The line of questions also leads to the materials needed for the batteries and where they can be obtained. It turns out that the materials currently used for batteries are scarce, and China dominates the market. This leads to questions about what alternative Sweden has for getting those materials. The minerals do exist in Sweden (and elsewhere in Europe) but have been in abundance and cheap in China for so long that these businesses never developed in Sweden.
“Sweden has to develop these resources now because it cannot be dependent on China for such critical things,” says Marklund. “Then that becomes a very critical focus and identifies a set of technologies that are needed.”
“This is how we go about finding places to invest. Technologies alone do not lead. We also consider the market around the innovation.”
Swedish national advantages
The areas of investment also tend to cluster around a country’s national advantages – what a country is already good at, or where industry is already developed.
One of Sweden’s national advantages is the existing automotive industry, which is denser in Sweden than in Germany – that is, the amount of revenue generated per person is higher. This includes cars and trucks.
While the Chinese holding company Geely now owns both Volvo and Polestar, most of the work still takes place in Sweden, using Swedish workers. Automotive also has a big impact on many other sectors that generate solutions for the automotive industry.
Another national advantage is the telecommunications industry, with Ericsson standing out internationally and very much linked to digital transformation. Mining and steel are also important industries and are dominant across Europe in certain parts of these industries.
Another big industry is forestry. All those industries have given rise to a strong machinery industry.
Sweden also has a very advanced research community, with pure and applied research in a several areas including artificial intelligence, quantum computing and the internet of things (IoT).
Sweden’s education system is also very good, with a new focus on lifelong learning. Digitisation makes things change more rapidly, so skills have to be developed in the labour force more rapidly than before. Furthermore, an increasing number of jobs require digital skills.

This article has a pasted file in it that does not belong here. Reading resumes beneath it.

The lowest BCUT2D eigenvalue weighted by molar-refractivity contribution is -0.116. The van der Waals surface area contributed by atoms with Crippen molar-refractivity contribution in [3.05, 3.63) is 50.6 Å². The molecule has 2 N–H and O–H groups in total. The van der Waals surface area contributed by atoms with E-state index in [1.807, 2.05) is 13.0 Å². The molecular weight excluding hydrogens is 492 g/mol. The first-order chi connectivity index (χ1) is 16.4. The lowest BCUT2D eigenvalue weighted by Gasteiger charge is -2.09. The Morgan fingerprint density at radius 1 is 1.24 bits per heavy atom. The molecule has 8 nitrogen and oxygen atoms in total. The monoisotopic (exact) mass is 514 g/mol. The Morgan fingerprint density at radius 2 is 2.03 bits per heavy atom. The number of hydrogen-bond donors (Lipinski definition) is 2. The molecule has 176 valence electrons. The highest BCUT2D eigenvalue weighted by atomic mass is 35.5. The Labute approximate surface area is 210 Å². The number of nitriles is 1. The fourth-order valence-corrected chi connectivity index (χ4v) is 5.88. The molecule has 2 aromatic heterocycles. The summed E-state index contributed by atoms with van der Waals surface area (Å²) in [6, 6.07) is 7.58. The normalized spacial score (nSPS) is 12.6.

Challenging times for Swedish startups
As for the future, Marklund expects some challenges ahead, especially for startups. Over the years, Sweden has produced a very vibrant startup community, particularly in Stockholm, producing several success cases, including Spotify and Skype.
The startup community still has big potential, but with the economic crisis new challenges have arisen, especially in attracting capital investment. With prices and interest rates rising significantly, the business models of many of the startups don’t look as good as they used to.
“Many startups are not profitable in a direct sense,” says Marklund. “Venture ca bpital is put in based on market share and expectations, rather than profitability.
“This has already been seen here with Klarna bank, which took a big hit. Klarna bank is one of those startups which ran up very quickly. It’s a bank owned by a credit market and has risen very rapidly in terms compared with large Swedish banks. But now, with turbulence in the financial sector, venture capitalists get scared. We are in very uncertain times right now. This is true not only in Sweden, but in many places in the world.”
Vinnova tries to fill in the gaps by investing in innovations that provide long-term solutions to societal problems. By applying technology to overcome the challenges within the country, Sweden sometimes gets so good at it that it becomes a net exporter of certain solutions. While Sweden is too small to become an overall leader in digital transformation, its approach to innovation allows the country to keep up – and even lead in certain niches.